Joan McDermott was 16 and fresh out of boarding school when she met her boyfriend Tony, a medical student, in their rural hometown in County Cork, Ireland. Together for about a year, they had sex twice. She fell pregnant.
“I honestly didn’t know that was how you got a baby,” says Joan, now 73 and living in the small coastal town of Cobh in Cork. “When I told my mother I was three months’ pregnant, she said to go upstairs and pack a small bag; I’d be going away. Then she stood in the hallway while I rang my boyfriend. His family ran a well-known local business; he said he was sorry but that he could do nothing for me.”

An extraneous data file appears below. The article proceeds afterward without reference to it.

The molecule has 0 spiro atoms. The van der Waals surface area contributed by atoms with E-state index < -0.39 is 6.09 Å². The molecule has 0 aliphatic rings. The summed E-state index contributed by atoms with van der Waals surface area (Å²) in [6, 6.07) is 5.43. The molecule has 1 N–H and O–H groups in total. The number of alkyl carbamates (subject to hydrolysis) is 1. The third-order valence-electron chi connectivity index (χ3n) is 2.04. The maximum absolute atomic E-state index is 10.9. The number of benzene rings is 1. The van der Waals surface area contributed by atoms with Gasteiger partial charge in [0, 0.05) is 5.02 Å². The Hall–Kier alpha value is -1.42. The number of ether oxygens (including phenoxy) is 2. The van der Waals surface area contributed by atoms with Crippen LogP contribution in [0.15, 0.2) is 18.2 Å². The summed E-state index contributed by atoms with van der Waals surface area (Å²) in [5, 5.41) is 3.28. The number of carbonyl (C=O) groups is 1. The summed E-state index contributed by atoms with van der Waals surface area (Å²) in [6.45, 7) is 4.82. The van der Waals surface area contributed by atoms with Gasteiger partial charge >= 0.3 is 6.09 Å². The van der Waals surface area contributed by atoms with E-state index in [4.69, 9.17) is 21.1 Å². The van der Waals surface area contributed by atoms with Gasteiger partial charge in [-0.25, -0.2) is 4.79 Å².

Joan’s father, a vet, had died earlier that year and her mother was in a new relationship with a local politician. It was the mid-1960s.
“She was about to marry this man – if word of the pregnancy got out it could have ruined his career,” says Joan, a handsome woman with pretty drop earrings and fair hair cut in an elegant short bob. She makes a point of dressing well, she tells me, even to walk her dog in the mornings.
“The next day, I was told to get in the car with them [her mother and future stepfather]. I had no idea where we were going and nobody said anything for the whole 40-kilometre journey. Then there were these big gates and a house with steps going up to a red door. My mother said, ‘This is a home for unmarried girls and you will stay here.’ A nun came out onto the steps, they had a few words, then my mother turned on her heel and walked away.”
Joan was taken inside, where she was allocated a “house name”, her identity to be kept secret. “It was a dreadful place, strict and humiliating,” she tells me with finely controlled contempt.